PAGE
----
The death of Kenneka Jenkins, whose body was found in a hotel freezer, is the target of protesters, who are dubious that police are telling the truth about the case. Black people’s trust in the police has been declining, particularly in the Chicago area.
Surveillance video shows Kenneka Jenkins, 19, staggering alone through a kitchen of the Crowne Plaza Chicago O’Hare Hotel and around a corner where a walk-in freezer is located. A hotel worker found her body in the freezer 21 hours later, on Sept. 10, reports the Chicago Tribune. The still-developing case, which police said is a death investigation, not a homicide probe, is spawning alternate explanations at a furious rate, many of which exhibit deep skepticism that authorities are telling the truth. Protesters have converged on the hotel on a near-nightly basis, stirred by the strange circumstances of the black woman’s death and complaints from Jenkins’ mother about the initial response from hotel staff and police.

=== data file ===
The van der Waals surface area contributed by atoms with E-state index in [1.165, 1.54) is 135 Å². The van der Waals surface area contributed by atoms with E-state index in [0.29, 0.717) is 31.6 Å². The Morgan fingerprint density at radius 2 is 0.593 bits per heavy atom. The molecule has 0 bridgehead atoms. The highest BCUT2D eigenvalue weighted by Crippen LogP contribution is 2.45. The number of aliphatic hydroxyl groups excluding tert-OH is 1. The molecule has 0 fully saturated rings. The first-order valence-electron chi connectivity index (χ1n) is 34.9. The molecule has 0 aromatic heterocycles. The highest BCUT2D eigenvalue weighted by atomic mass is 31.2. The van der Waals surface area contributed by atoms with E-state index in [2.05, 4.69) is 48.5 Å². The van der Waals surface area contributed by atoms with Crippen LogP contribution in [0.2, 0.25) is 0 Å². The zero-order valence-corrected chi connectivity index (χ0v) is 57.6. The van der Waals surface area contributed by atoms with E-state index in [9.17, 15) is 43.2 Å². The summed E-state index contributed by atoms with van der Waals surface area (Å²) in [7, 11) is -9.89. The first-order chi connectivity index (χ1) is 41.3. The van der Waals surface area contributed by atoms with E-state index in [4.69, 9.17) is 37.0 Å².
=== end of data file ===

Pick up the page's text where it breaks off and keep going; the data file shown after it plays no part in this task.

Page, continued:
After well-publicized shootings of unarmed black men two years ago, only 52 percent of Americans expressed great confidence in the police in a Gallup poll, a record-tying low. While overall confidence has rebounded to the historical average of 57 percent, black trust has slid even more, with only 30 percent saying they have great confidence in police. A new study by the Urban Institute found the problem particularly acute in Chicago, where tension between police and the black community has existed for decades. The study shows that over half the people in largely black areas say their neighborhood police are dishonest, and only 9 percent say police treat people with respect. Jim Bueermann of the Police Foundation said departments can address distrust through community meetings and social gatherings. Convincing out-of-towners that they are conducting an investigation fairly and competently — especially when the case is the subject of endless social media speculation — can be difficult. “They’re probably experiencing a sense that (the Kenneka Jenkins demonstrators) distrust police, period,” he said. “That is very difficult to address. And I think in some cases, local officials just have to ignore it.”